Diversity, equity, and inclusion training for college students can be challenging. EVERFI presents unique experiences of real people to explore key concepts such as identity, power, privilege, and communication.

Then there’s the issue of scalability. Getting to herd immunity means huge numbers of students engaging in diversity and inclusion efforts. In the vaccine world, 80% of people must be vaccinated for polio herd immunity (and 95% for measles). If you truly believe that an inclusive community is good for your students and good for your institution, you can’t just put out a statement and host a few town halls. The reach has to be massive, which can easily exceed the capacity of understaffed student affairs departments or a Chief Diversity Officer. When campuses implement and mandate EVERFI’s online prevention and compliance programs, though, more than 90% of students complete them. And with 9 peer-reviewed efficacy studies, our programs work.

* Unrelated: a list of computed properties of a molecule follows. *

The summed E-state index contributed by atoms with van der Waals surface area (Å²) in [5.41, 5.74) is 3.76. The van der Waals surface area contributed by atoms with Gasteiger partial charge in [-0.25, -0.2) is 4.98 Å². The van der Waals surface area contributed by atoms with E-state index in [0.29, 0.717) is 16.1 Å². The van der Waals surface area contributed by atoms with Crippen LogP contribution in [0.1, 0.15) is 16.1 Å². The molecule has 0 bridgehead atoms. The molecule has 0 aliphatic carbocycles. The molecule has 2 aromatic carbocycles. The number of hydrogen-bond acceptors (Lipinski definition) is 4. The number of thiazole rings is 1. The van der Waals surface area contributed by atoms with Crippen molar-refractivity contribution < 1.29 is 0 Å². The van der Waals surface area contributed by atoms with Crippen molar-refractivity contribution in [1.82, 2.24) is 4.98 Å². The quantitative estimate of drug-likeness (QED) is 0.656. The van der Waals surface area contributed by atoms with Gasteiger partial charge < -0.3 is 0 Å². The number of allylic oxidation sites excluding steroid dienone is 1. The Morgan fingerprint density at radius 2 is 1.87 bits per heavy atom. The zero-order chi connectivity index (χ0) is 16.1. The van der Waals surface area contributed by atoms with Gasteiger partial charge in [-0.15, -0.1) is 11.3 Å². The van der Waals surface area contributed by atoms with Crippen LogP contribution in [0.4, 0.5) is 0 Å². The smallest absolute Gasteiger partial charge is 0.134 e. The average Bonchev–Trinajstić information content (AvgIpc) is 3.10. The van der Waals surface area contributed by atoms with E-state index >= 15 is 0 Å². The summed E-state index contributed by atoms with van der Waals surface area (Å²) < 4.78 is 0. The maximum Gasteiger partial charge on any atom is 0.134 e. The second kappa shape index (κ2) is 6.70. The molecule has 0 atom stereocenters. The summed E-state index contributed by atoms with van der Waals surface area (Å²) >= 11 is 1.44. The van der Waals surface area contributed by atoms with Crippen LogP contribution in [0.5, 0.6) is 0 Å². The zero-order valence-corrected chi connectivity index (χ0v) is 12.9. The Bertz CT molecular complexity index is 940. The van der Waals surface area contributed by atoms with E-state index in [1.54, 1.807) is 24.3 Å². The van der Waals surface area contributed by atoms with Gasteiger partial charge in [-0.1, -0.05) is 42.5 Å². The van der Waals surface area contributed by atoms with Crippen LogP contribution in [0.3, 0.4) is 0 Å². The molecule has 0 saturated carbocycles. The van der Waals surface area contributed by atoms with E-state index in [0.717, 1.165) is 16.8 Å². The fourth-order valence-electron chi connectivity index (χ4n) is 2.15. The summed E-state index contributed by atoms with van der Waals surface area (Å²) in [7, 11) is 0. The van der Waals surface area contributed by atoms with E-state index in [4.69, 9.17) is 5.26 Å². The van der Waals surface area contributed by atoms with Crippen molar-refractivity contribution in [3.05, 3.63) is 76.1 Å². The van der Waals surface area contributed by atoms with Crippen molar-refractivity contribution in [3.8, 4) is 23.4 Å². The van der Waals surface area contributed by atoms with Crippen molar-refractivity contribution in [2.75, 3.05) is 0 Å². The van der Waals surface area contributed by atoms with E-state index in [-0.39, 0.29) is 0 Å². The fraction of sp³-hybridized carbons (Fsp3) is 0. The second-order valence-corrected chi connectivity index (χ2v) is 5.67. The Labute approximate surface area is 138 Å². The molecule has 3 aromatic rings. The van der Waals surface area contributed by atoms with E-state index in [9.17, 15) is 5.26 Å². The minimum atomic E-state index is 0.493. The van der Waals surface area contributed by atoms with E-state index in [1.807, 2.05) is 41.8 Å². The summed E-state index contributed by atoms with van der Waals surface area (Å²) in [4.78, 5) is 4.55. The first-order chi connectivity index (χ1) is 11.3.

And just like most vaccines, a single dose of education isn’t going to eradicate bias and discrimination on campus. You need boosters for campus diversity initiatives to reinforce prior learning. You have to develop and deploy new programs to address evolving needs and harmful variants. The world is rapidly changing in the space of diversity and inclusion—the language, the practices, the expectations—and EVERFI is committed to keeping pace. We’re excited to launch fully updated diversity, inclusion, and belonging courses this May, built by a team of renowned experts. These will include action-oriented trainings for faculty, staff, and campus leaders that can be modularized for ongoing engagement, and fresh new content for students that is built mobile-first with even more opportunities for customization.